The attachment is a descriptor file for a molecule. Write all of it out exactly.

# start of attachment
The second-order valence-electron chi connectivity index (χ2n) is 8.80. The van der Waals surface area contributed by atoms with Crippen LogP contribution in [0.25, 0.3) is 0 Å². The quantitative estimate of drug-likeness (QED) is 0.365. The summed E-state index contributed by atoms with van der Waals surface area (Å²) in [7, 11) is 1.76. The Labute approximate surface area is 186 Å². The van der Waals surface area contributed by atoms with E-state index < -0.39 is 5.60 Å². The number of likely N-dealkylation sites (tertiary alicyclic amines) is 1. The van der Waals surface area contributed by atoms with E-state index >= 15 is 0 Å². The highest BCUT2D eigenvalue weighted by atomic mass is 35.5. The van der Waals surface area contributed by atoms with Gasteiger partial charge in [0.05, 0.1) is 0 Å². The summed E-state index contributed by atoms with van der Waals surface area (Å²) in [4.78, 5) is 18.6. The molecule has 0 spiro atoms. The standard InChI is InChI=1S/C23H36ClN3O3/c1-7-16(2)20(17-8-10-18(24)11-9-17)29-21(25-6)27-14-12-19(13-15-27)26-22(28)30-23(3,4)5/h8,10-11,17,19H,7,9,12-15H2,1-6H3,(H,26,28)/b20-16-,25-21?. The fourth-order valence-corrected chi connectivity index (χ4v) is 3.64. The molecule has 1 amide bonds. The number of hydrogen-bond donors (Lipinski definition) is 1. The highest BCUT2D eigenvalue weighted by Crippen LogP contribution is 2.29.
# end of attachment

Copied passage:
The second-order valence-electron chi connectivity index (χ2n) is 8.80. The van der Waals surface area contributed by atoms with Crippen LogP contribution in [0.25, 0.3) is 0 Å². The quantitative estimate of drug-likeness (QED) is 0.365. The summed E-state index contributed by atoms with van der Waals surface area (Å²) in [7, 11) is 1.76. The Labute approximate surface area is 186 Å². The van der Waals surface area contributed by atoms with E-state index < -0.39 is 5.60 Å². The number of likely N-dealkylation sites (tertiary alicyclic amines) is 1. The van der Waals surface area contributed by atoms with E-state index >= 15 is 0 Å². The highest BCUT2D eigenvalue weighted by atomic mass is 35.5. The van der Waals surface area contributed by atoms with Gasteiger partial charge in [0.05, 0.1) is 0 Å². The summed E-state index contributed by atoms with van der Waals surface area (Å²) in [4.78, 5) is 18.6. The molecule has 0 spiro atoms. The standard InChI is InChI=1S/C23H36ClN3O3/c1-7-16(2)20(17-8-10-18(24)11-9-17)29-21(25-6)27-14-12-19(13-15-27)26-22(28)30-23(3,4)5/h8,10-11,17,19H,7,9,12-15H2,1-6H3,(H,26,28)/b20-16-,25-21?. The fourth-order valence-corrected chi connectivity index (χ4v) is 3.64. The molecule has 1 amide bonds. The number of hydrogen-bond donors (Lipinski definition) is 1. The highest BCUT2D eigenvalue weighted by Crippen LogP contribution is 2.29.